We’ll probably never know for sure exactly what happened that day by the Sea of Galilee.  But I think we can know that when we stay comfortably on the sidelines, adopting the role of a spectator, not much happens. When we get stuck in our fears that there will not be enough or perhaps what we have to give isn’t good enough, all there will ever be is a bunch of hungry people.[5] When we just want to send others away to fend themselves, withholding the loving kindness and compassion that we have been so generously given, we forfeit our role as Jesus’ followers.
On the other hand, when we let go any fears about our own inadequacy, as the Scripture lesson dramatically illustrates, even the little that we have can become more than enough. I’m going to let you in on a secret: I’m not particularly comfortable being the center of attention. You may find that hard to believe, since I’ve been preaching since I was 17 years old. AS it happens, the path of my discipleship has taken me to the place where I’m constantly in the limelight. There are many Sundays when I think my sermon isn’t good enough. But I offer the best I have, and I’ve found that God uses it in his own way. I think that’s part of what Jesus wants us all to learn from this miracle: when we step up and follow the call to serve the Kingdom of God, God takes what we have to offer and uses it to do more than we can imagine.[6]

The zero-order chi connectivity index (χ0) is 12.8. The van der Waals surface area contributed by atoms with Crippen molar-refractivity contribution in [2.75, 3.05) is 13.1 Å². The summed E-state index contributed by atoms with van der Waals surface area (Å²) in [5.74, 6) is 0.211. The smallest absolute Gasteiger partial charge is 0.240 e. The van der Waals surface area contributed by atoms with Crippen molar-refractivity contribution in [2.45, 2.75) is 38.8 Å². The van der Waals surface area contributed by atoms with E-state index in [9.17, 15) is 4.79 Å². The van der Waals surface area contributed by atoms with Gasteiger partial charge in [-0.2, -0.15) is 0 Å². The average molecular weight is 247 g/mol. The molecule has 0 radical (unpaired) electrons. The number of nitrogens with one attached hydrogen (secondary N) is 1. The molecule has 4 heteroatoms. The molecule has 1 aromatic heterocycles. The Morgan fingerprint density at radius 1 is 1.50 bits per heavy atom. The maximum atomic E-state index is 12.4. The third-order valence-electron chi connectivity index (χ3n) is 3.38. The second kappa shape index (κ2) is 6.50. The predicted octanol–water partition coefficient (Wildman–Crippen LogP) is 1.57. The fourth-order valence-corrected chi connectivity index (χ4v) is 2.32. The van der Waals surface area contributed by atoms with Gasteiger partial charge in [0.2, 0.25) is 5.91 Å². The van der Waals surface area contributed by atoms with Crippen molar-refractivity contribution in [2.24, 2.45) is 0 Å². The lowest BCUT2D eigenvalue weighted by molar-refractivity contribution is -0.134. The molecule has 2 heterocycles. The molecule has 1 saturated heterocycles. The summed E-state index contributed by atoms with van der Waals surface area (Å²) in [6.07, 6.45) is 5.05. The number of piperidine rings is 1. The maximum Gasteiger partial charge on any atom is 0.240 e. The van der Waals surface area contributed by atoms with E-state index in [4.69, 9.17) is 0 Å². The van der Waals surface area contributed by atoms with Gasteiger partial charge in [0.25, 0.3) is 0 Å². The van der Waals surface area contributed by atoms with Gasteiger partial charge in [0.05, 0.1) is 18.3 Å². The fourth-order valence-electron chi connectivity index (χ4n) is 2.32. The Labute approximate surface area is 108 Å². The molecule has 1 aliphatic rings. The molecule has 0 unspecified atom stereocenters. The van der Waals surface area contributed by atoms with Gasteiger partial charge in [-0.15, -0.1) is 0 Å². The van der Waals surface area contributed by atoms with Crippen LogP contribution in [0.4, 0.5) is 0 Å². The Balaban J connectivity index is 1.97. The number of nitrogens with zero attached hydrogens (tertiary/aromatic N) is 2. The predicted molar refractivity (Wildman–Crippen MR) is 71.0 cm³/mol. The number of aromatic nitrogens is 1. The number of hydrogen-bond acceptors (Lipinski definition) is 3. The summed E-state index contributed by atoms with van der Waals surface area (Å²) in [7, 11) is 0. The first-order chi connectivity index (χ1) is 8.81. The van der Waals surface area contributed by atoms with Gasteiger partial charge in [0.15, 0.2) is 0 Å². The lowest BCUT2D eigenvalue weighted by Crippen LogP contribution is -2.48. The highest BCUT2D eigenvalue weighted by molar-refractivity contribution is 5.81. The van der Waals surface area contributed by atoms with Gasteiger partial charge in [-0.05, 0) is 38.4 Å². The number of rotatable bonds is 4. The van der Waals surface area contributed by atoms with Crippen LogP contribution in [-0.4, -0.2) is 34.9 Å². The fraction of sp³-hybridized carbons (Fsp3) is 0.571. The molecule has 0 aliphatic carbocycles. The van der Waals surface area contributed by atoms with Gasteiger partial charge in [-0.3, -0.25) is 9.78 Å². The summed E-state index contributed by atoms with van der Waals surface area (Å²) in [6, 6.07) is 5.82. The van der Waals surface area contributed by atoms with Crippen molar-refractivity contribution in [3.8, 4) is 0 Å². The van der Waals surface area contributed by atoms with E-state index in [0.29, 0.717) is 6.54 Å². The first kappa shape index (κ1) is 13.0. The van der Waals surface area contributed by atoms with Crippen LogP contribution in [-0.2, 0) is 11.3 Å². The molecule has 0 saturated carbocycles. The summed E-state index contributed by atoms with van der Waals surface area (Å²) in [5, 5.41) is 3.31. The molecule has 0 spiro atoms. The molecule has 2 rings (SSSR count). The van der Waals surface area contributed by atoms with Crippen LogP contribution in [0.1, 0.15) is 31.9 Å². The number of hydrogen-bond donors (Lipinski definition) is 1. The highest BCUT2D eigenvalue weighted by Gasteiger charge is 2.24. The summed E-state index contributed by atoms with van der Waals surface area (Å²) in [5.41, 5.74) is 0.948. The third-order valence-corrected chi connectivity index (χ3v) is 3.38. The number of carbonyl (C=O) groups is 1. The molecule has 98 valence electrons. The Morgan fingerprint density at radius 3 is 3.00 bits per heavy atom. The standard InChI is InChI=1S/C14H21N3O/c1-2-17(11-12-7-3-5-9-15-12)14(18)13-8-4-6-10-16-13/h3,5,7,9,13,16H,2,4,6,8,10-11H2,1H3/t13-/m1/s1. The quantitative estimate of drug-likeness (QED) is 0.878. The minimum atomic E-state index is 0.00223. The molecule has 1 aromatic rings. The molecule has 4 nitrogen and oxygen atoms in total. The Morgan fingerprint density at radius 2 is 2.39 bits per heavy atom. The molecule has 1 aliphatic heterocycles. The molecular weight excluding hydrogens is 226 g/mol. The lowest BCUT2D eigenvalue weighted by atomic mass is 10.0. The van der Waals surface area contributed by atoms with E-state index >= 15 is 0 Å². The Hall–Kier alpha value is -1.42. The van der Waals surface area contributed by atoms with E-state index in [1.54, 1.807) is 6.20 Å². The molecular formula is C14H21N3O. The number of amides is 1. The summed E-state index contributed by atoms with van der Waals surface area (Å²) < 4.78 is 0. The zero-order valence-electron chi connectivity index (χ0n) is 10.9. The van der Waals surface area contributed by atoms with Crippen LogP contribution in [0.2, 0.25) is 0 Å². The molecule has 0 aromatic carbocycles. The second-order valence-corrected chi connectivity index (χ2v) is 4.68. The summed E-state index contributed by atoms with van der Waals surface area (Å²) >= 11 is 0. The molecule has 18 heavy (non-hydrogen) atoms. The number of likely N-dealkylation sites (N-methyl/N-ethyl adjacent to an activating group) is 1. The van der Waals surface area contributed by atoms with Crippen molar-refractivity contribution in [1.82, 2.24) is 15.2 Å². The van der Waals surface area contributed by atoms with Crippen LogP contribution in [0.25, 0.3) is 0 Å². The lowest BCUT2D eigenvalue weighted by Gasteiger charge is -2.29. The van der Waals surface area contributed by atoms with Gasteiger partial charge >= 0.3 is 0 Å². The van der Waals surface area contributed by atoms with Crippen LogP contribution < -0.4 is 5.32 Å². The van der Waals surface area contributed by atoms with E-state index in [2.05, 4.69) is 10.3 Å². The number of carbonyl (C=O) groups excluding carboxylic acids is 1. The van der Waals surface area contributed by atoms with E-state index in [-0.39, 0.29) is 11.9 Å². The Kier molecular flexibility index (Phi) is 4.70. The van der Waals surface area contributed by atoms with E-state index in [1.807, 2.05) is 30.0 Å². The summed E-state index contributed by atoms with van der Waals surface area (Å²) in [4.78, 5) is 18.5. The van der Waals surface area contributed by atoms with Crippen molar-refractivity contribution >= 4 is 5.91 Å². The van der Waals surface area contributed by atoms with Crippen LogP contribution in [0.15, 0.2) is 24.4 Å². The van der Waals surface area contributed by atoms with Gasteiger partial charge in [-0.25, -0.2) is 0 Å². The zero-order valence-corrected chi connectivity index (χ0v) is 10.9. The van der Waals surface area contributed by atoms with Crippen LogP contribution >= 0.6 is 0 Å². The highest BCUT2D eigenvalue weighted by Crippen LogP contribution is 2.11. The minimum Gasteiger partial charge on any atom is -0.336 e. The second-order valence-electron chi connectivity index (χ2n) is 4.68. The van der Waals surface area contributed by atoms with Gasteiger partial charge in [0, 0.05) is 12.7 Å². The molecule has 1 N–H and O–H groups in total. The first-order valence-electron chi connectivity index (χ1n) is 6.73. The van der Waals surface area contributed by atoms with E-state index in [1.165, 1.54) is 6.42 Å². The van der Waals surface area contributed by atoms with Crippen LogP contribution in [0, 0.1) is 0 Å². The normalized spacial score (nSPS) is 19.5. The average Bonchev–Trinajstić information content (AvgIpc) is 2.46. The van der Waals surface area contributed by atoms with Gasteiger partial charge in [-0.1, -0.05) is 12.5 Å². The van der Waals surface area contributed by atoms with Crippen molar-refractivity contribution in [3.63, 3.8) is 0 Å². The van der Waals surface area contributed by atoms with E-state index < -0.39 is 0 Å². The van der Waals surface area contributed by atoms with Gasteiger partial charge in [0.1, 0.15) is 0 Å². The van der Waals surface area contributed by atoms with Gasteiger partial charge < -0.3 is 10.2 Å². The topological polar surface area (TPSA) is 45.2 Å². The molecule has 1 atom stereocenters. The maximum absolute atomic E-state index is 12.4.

[1] © 2014 Alan Brehm. A sermon delivered by Rev. Dr. Alan Brehm on 8/3/2014 at Hickman Presbyterian Church, Hickman, NE.
[2] Cf. Donald A. Hagner, Matthew 14–28, 418. Douglas Hare, Matthew, 165, says that all the efforts to “explain” the miracle “hardly do justice to the story in the Gospels.”
[3] Cf. M. Eugene Boring, “The Gospel of Matthew,” New Interpreters Bible 8:324; Ulrich Luz, Matthew: A commentary, 314.
[4] Cf. Karl Barth, Church Dogmatics 2.2:447, where he says that Jesus feeds the multitude “with the little that the apostles themselves have to offer them, and all that truly remains for them is to deliver and offer the much that He gives in the form of the little that they have to give.”
[5] In fact, Walter J. Burghardt, S.J., and Katharyn L. Waldron, “Jesus Feeding the Hungry: Miracle or Mandate,” The Living Pulpit (Jan 2007):7, in light of the ongoing crisis of homelessness and hunger around the world ask about a similar Gospel lesson, “When Jesus fed ‘about four thousand’ hungry people who had been with him in a ‘deserted place’ for three days (Mk 8:1-9), was this simply a miraculous multiplication of loaves and fish? Or was the miracle a mandate to believers throughout the ages to feed the hungry?”
[6] Cf. Hagner, Matthew 14-28, 419: “The miracle typifies the full and complete blessing of humanity in the meeting of human need and the experience of ultimate well-being, universal shalom. The feeding of the multitude is thus the harbinger of good news for Matthew’s church and for Christians of every era.”